Frances Haugen, a former FB employee who has made thousands of internal Facebook documents, is about to renew her call for regulation of the social media business model, which, she says, puts profit before the health of users and global democracies.
On Wednesday, Frances will once again return to the Capitol to testify before the House Subcommittee on Technology, as lawmakers weigh proposals to reduce the legal protections provided by online platforms under section 230 of the Communications Decency Act of 1996.
"Facebook wants you to get caught up in a long, drawn-out discussion about the minutiae of various legislative approaches," Haugen plans to say, according to her prepared remarks. "Please don't fall into this trap. Time is of the essence."
Although both parties support stricter regulation of the Internet, there is no consensus on how best to set restrictive labels for a complex and ever-changing industry. Four different bills that would change Section 230 will be part of Wednesday's debate.
Internal documents Haugen shared with reporters, Congress, and securities regulators over the past few months revealed that executives at Facebook and its parent company, now known as Meta Platforms Inc., were aware of the mental health and societal risks involved.
These revelations caused a wave of outrage in Washington, where Facebook has repeatedly faced antitrust scrutiny and criticism in connection with the spread of misinformation about the coronavirus pandemic and last year's elections.
Jim Steyer, the head of the family-owned nonprofit Common Sense Media, who will also testify on Wednesday, said he expects Congress to unite around measures to improve privacy, ensure accountability of platforms and address the concentration of power in the industry in the hands of companies like Meta. Amazon.com Inc., Apple Inc., and Google Alphabet Inc.
Next year "will be the year of technological legislation and regulation," Steyer expressed his opinion in an interview. It's not about Democrats and Republicans. This is about American children and families, about our democracy and our understanding of right and wrong."
Recall that in a previous speech before a subcommittee of the Senate and the UK Parliament, Haugen called on lawmakers to regulate how platforms accelerate the transfer of information on the Internet. She said online tools should be more chronological and "human-centric" rather than prioritizing engagement, which can attract more advertising dollars but can also quickly make malicious content viral.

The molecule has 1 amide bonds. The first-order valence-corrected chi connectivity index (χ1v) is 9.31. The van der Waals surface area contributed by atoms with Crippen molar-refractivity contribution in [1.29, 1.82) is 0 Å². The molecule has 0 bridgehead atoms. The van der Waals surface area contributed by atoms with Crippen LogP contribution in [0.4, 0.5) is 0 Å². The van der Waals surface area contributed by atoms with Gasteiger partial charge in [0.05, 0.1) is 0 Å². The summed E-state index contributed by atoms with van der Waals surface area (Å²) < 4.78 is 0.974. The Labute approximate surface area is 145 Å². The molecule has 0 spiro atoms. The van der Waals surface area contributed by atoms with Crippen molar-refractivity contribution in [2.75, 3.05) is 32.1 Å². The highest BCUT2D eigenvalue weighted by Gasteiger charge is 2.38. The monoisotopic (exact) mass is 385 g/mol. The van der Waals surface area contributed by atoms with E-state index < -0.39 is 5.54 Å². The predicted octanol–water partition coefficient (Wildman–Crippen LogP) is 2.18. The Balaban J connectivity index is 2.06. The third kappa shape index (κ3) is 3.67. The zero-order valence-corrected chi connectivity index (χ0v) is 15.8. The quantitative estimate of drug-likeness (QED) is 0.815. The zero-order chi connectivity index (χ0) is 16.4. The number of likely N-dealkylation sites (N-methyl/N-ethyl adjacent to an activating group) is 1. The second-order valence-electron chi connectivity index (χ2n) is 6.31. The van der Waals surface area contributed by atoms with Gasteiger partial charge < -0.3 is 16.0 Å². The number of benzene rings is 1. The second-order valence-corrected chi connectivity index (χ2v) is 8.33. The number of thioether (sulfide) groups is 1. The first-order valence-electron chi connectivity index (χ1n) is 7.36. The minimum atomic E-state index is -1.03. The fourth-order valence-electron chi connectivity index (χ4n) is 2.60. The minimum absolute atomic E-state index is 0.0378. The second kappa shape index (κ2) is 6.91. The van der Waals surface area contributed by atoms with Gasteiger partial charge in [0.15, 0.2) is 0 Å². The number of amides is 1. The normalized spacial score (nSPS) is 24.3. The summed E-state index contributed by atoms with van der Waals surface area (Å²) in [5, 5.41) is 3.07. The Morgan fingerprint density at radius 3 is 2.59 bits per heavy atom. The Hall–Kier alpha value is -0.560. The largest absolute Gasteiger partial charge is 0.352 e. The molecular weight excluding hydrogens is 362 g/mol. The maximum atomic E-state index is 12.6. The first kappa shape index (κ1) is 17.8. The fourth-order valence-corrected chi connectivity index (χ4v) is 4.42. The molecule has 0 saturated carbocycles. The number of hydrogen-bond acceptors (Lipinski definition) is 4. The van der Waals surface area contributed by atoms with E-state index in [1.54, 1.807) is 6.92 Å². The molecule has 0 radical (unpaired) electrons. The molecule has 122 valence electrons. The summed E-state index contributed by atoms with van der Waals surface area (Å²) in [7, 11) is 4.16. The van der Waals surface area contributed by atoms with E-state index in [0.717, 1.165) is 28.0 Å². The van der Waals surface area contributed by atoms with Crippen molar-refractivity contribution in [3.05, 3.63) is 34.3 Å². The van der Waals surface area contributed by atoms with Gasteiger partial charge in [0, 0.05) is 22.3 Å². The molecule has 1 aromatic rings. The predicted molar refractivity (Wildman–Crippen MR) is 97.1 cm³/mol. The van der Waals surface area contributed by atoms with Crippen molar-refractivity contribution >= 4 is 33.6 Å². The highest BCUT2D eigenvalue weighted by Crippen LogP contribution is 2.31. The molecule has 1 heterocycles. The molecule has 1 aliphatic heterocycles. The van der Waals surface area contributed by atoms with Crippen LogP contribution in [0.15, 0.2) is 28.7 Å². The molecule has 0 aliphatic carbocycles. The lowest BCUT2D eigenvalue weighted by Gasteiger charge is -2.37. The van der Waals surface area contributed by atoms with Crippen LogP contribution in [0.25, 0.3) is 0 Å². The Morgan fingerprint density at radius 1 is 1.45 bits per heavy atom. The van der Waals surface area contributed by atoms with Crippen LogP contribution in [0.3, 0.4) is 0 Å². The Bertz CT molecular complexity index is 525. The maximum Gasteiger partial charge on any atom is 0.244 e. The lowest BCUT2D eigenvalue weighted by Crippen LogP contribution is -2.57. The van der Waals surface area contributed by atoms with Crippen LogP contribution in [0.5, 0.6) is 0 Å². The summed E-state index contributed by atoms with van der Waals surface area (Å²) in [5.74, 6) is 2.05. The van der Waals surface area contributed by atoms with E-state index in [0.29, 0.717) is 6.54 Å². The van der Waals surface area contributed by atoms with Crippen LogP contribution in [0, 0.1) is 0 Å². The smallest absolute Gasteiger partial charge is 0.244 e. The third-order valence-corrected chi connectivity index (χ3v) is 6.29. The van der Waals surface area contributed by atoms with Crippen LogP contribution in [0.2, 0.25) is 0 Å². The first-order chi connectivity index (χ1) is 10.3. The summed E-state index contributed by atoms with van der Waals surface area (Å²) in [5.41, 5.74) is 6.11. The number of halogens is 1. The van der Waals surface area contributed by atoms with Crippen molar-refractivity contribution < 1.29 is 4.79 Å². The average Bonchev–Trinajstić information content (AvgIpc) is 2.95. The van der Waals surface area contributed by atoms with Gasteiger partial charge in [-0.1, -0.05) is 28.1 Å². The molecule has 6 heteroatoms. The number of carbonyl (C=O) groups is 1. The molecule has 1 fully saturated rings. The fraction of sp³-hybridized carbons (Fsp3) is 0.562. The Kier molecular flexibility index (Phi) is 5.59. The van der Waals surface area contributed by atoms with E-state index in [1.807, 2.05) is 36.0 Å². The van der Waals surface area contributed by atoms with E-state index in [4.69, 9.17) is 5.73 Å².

Facebook has denied Haugen's accusations, saying she did not work directly on some of the issues she raised, although she provided the relevant documents to Congress. The company also rejected claims that its platforms cause polarization, and pointed to investments in content moderation and automated systems to detect malicious information.
While some elected officials, including former President Donald Trump, have called for the complete repeal of Section 230, most lawmakers have proposed a more targeted approach, according to which technology companies will be responsible for business decisions affecting the flow and quality of information. Congress is increasingly seeking to regulate how platforms use algorithms to shape the user experience.
According to a committee aide, Haugen met behind closed doors with other congressional committees, including the House Intelligence group. Other departments also have access to a trove of documents she copied before leaving Facebook.
Haugen, who has worked for Facebook's social integrity and threat intelligence groups, promised to be a resource for lawmakers investigating how Meta platforms could be used to undermine national security and public confidence in democratic elections.
Adam Mosseri, the head of Instagram's photo-sharing service, will address the Senate Subcommittee on Consumer Protection, Product safety, and data security next week about the risks his platform poses to young people. In a video posted online, Mosseri said he would talk about some recent changes to Instagram designed to provide more privacy options for teens and give parents more control.
As we can see, although the rebranding of the parent company of the social network was successful, attempts by legislators to radically influence the quality and structure of the content in social networks can make their adjustments, and the case for the quality of Facebook services is far from closed. And each new stage is likely to blow the foam off FB shares, so it will be useful for those who monitor the company's financial performance to check the list of Capitol hearings on this case.